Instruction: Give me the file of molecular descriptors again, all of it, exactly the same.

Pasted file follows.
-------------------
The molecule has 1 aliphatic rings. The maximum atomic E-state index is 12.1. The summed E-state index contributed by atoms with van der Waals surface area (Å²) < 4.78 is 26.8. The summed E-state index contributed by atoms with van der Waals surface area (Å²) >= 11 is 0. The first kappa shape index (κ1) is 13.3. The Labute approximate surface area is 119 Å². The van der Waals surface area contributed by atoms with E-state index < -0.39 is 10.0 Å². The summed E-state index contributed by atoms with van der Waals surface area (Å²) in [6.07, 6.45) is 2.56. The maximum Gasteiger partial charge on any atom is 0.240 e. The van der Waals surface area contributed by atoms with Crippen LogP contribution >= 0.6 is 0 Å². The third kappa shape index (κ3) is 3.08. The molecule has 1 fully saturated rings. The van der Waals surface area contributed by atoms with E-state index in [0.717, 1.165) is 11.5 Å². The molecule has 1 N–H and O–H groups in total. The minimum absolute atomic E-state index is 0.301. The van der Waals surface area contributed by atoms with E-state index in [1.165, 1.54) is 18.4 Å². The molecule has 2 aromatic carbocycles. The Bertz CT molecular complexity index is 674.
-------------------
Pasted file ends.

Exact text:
The molecule has 1 aliphatic rings. The maximum atomic E-state index is 12.1. The summed E-state index contributed by atoms with van der Waals surface area (Å²) < 4.78 is 26.8. The summed E-state index contributed by atoms with van der Waals surface area (Å²) >= 11 is 0. The first kappa shape index (κ1) is 13.3. The Labute approximate surface area is 119 Å². The van der Waals surface area contributed by atoms with E-state index < -0.39 is 10.0 Å². The summed E-state index contributed by atoms with van der Waals surface area (Å²) in [6.07, 6.45) is 2.56. The maximum Gasteiger partial charge on any atom is 0.240 e. The van der Waals surface area contributed by atoms with Crippen LogP contribution >= 0.6 is 0 Å². The third kappa shape index (κ3) is 3.08. The molecule has 1 fully saturated rings. The van der Waals surface area contributed by atoms with E-state index in [0.717, 1.165) is 11.5 Å². The molecule has 1 N–H and O–H groups in total. The minimum absolute atomic E-state index is 0.301. The van der Waals surface area contributed by atoms with E-state index in [1.165, 1.54) is 18.4 Å². The molecule has 2 aromatic carbocycles. The Bertz CT molecular complexity index is 674.